I read it about an hour ago, and then read it again straight away to see how it had worked so well.

It has more work to do than almost any of the other books. We can all pick up a book with Batman or Superman in it, and we'll know know at least half of what we need already, even if we've never read a comic. But ANIMAL MAN? That's a harder sell. The writer, Jeff Lemire, needs to get across a complicated back story, an unusual superpower, and a fairly unique home life. All of this needs to be gotten across in 20 pages, whilst also giving us an exciting stand alone story, making us care about the characters, and making us excited about the future. And issue 1 delivers on every single one of those.

If you open the book knowing nothing about ANIMAL MAN, you'll reach the other end knowing all that you need, and wanting to know what happens next.

Considering that this was a week when we had a new stories for Batman, Superman, Green Arrow and Bat Girl, it's a stunning achievement that the easiest and most effective read was ANIMAL MAN.

Go for it.

Wednesday, September 7, 2011

Tough Guys

John McFetridge

Over the past week here we talked a little about ‘male’ books and that discussion brought up Tom Clancy and Lee Child and the strong, silent (or at least not overly talkative) types – the stoic heroes – and we talked about characters being, “put through the wringer,” which has been pretty much standard operating procedure in crime fiction since... well, who first used the phrase, “When I came to,” in a story?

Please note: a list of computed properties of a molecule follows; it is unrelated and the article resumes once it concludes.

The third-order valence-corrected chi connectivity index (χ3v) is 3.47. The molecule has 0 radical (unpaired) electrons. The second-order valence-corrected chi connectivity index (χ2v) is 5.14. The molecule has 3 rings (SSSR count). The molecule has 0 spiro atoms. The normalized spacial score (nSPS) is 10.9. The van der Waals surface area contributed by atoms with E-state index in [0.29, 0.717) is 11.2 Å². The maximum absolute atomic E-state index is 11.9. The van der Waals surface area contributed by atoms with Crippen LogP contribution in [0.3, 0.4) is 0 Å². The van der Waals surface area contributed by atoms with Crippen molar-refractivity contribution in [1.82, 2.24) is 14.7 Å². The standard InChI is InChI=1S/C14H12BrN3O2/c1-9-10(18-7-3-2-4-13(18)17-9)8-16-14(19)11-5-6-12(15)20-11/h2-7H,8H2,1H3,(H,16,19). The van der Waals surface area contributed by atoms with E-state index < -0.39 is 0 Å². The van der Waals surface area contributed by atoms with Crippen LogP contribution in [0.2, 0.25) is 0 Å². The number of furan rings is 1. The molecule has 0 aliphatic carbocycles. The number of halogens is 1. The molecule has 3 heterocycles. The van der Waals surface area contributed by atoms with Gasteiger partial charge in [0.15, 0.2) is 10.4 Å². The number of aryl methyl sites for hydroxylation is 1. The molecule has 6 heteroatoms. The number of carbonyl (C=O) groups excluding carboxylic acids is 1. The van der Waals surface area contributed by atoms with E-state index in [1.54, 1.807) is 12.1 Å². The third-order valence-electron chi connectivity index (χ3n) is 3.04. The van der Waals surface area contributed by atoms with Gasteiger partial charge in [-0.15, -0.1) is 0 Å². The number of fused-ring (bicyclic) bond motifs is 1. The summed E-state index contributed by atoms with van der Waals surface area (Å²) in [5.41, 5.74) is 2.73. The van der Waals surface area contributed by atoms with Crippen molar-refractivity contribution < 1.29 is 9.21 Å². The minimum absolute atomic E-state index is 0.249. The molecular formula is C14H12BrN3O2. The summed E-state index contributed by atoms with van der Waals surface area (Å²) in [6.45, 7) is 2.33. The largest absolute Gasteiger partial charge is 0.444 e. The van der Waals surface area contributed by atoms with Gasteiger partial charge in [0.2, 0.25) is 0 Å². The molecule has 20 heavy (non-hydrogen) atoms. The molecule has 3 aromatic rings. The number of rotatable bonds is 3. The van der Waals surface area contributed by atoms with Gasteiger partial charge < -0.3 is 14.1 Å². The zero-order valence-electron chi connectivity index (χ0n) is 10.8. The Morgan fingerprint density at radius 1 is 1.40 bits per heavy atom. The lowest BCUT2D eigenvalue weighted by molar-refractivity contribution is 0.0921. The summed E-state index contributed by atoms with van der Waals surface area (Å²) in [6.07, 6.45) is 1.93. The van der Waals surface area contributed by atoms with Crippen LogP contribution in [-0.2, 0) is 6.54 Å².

At the same time here in Canada our news was full of stories about three young men, hockey players, who died this summer. All three were “tough guys,” known more for fighting and hard-hitting than for scoring goals. It’s now known that two of the three young men battled depression for years and both committed suicide and the third died from a combination of alcohol and painkillers.

One thing that came up in many news reports about these tragedies was the link between depression and head injuries. There’s a lot of info on the net, of course. This article said, “The incidence of major depression among 559 people with traumatic brain injury was nearly eight times greater than would be expected in the general population, the researchers report in the May 19th issue of the JAMA/Journal of the American Medical Association.” Eight times, wow.